In the Diary of the latest LRB (which I won’t link to because access is subscriber-only), Barbara Graziosi describes how her husband (who “does not read anything much AD”) learns dead languages:
a quick read through the grammar … then hours and hours and days and months and years reading through the extant texts, muttering phrases while making tea or walking to work … an immersion in the ancient language, until you get the jokes. The past did not seem a matter of covering ground, but of finding some ground, in the first place, on which to stand.
This is different from learning modern languages (those regularly encountered) which are in a sense not really foreign at all, to the extent that we share a global culture. Getting under the skin of the ancient Hittites or Hebrews is another matter, calling for patient mulling and pondering. The fascination and reward lies in the very difficulty and difference overcome through bridging such a vertiginous chasm cutting across the continuum of human experience. Translation is useless. Just before the above passage, Graziosi quotes W.G. Sebald on another gifted language learner whose method involves “making certain adjustments to his inner self”. That still seems to me an essential part of a full education, as was generally the case till quite recently. As one territory is abandoned others may open up; but I’m glad someone still gets the marginal jokes of Sumerian accountants.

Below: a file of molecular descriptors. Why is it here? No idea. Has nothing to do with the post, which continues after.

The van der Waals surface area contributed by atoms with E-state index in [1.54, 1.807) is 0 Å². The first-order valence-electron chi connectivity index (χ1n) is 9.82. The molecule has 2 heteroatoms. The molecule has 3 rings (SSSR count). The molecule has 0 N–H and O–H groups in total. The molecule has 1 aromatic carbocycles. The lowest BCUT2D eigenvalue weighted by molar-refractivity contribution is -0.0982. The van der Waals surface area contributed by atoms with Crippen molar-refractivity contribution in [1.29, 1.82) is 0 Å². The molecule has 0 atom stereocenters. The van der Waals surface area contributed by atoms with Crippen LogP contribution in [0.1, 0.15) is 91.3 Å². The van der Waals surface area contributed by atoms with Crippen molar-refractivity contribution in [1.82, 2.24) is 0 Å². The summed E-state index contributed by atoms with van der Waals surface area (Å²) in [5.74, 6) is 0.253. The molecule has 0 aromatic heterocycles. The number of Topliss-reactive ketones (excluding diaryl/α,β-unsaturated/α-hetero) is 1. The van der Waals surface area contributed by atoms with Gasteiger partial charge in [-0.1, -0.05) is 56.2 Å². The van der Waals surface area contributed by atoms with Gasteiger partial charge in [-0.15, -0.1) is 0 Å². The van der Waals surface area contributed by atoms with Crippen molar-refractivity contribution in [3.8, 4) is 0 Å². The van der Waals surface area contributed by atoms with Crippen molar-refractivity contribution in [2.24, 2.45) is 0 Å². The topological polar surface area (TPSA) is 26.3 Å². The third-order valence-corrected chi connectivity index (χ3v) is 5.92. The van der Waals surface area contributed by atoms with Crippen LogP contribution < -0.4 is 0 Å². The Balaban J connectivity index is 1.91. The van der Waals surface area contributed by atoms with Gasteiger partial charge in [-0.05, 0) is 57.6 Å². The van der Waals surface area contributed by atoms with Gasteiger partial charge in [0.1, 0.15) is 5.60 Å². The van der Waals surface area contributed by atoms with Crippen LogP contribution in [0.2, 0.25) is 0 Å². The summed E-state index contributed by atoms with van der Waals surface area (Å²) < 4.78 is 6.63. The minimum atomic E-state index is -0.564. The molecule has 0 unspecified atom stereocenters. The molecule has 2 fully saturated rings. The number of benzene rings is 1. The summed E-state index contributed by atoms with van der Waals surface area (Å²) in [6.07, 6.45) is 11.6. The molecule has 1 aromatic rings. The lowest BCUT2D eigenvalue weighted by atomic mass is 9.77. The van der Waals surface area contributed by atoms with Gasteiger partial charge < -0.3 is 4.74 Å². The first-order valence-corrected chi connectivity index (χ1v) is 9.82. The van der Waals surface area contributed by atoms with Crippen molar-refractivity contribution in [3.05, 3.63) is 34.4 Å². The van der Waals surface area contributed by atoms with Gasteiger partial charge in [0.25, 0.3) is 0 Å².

It’s perhaps worth emphasising that the shared culture is not the product of TV and internet, but colonialism and Latin. Europe spoke many vernaculars but shared a classical culture, and that is what makes French or German, in literate mode, feel more akin to dialects or even modes of style than languages — not their much more distant common Indoeuropean origin. Our ancestors were terrorised by the same Roman soldiers.
That reminds me of a scene in Life of Brian where John Cleese makes an insurgent graffitist correct the grammar of his call for the Romans to go home — which should of course be “Romani ite domum”.
I just visited my Facebook account for the first time in some while and remembered the sour taste. A Palo Alto company’s misappropriation of the language of friendship and even liking has produced a newspeak that is no less hideous for knowing it’s just their game. Why don’t they say “Facebook friend” instead of “friend”? This elision of the proprietary element betrays the real nastiness beneath as much as the dinky-toy feel of the language when so castrated. The infantilisation is fascism in ovo. And who knows what use this technology may be put to in ten tor twenty years’ time — an age in the world of computing?
I didn’t know the origin of the name “Facebook”. The service was first made available only to Harvard undergraduates, then expanded in waves to include progressively less upmarket universities and beyond. Freshmen in the US apparently receive an actual book of photos and mini-bios to help them find their social feet — the “facebook”. I suppose it’s one way of deciding who to go to the student bar and have a pint with.